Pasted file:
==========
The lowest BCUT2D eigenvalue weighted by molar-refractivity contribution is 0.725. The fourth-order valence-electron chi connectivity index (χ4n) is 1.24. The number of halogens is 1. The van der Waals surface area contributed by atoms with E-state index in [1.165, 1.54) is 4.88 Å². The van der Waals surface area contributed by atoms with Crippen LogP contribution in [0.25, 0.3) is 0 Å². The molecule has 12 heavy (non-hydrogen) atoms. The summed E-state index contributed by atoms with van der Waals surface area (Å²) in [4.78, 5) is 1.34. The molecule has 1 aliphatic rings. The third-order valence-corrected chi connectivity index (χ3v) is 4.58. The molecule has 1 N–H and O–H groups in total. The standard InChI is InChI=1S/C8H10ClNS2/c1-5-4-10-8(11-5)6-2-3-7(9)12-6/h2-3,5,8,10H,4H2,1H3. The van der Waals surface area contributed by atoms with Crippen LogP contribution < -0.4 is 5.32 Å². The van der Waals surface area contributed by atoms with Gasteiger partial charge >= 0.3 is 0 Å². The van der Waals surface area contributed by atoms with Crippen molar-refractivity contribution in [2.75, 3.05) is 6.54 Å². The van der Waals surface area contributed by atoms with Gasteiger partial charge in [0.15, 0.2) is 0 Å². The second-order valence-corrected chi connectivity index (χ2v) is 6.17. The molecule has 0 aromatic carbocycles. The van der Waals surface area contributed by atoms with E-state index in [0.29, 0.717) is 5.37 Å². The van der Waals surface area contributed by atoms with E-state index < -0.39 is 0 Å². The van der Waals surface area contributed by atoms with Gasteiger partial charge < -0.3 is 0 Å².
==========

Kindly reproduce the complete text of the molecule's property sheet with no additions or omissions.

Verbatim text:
The lowest BCUT2D eigenvalue weighted by molar-refractivity contribution is 0.725. The fourth-order valence-electron chi connectivity index (χ4n) is 1.24. The number of halogens is 1. The van der Waals surface area contributed by atoms with E-state index in [1.165, 1.54) is 4.88 Å². The van der Waals surface area contributed by atoms with Crippen LogP contribution in [0.25, 0.3) is 0 Å². The molecule has 12 heavy (non-hydrogen) atoms. The summed E-state index contributed by atoms with van der Waals surface area (Å²) in [4.78, 5) is 1.34. The molecule has 1 aliphatic rings. The third-order valence-corrected chi connectivity index (χ3v) is 4.58. The molecule has 1 N–H and O–H groups in total. The standard InChI is InChI=1S/C8H10ClNS2/c1-5-4-10-8(11-5)6-2-3-7(9)12-6/h2-3,5,8,10H,4H2,1H3. The van der Waals surface area contributed by atoms with Crippen LogP contribution < -0.4 is 5.32 Å². The van der Waals surface area contributed by atoms with Gasteiger partial charge >= 0.3 is 0 Å². The van der Waals surface area contributed by atoms with Crippen molar-refractivity contribution in [2.75, 3.05) is 6.54 Å². The van der Waals surface area contributed by atoms with Gasteiger partial charge in [0.15, 0.2) is 0 Å². The second-order valence-corrected chi connectivity index (χ2v) is 6.17. The molecule has 0 aromatic carbocycles. The van der Waals surface area contributed by atoms with E-state index in [0.29, 0.717) is 5.37 Å². The van der Waals surface area contributed by atoms with E-state index < -0.39 is 0 Å². The van der Waals surface area contributed by atoms with Gasteiger partial charge < -0.3 is 0 Å².